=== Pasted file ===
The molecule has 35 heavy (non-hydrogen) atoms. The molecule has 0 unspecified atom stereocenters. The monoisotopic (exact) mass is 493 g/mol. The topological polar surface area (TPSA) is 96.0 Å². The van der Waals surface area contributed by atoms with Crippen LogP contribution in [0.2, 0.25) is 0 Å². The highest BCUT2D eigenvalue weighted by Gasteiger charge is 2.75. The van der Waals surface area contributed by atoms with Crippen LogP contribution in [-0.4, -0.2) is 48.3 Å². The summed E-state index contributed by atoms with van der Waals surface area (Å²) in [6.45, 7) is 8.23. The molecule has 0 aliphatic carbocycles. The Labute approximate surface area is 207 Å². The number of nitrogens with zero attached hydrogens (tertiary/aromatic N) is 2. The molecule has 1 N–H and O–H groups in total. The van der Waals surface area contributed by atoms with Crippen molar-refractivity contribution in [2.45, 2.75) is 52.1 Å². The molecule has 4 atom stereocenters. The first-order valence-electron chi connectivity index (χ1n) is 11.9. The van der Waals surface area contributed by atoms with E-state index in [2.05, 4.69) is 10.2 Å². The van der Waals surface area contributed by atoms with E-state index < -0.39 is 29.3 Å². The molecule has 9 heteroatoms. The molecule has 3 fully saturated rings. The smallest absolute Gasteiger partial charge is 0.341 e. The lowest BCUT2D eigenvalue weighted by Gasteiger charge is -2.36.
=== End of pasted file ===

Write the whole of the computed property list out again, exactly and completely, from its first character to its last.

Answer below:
The molecule has 35 heavy (non-hydrogen) atoms. The molecule has 0 unspecified atom stereocenters. The monoisotopic (exact) mass is 493 g/mol. The topological polar surface area (TPSA) is 96.0 Å². The van der Waals surface area contributed by atoms with Crippen LogP contribution in [0.2, 0.25) is 0 Å². The highest BCUT2D eigenvalue weighted by Gasteiger charge is 2.75. The van der Waals surface area contributed by atoms with Crippen LogP contribution in [-0.4, -0.2) is 48.3 Å². The summed E-state index contributed by atoms with van der Waals surface area (Å²) in [6.45, 7) is 8.23. The molecule has 0 aliphatic carbocycles. The Labute approximate surface area is 207 Å². The number of nitrogens with zero attached hydrogens (tertiary/aromatic N) is 2. The molecule has 1 N–H and O–H groups in total. The van der Waals surface area contributed by atoms with Crippen molar-refractivity contribution in [2.45, 2.75) is 52.1 Å². The molecule has 4 atom stereocenters. The first-order valence-electron chi connectivity index (χ1n) is 11.9. The van der Waals surface area contributed by atoms with E-state index in [2.05, 4.69) is 10.2 Å². The van der Waals surface area contributed by atoms with E-state index < -0.39 is 29.3 Å². The molecule has 9 heteroatoms. The molecule has 3 fully saturated rings. The smallest absolute Gasteiger partial charge is 0.341 e. The lowest BCUT2D eigenvalue weighted by Gasteiger charge is -2.36.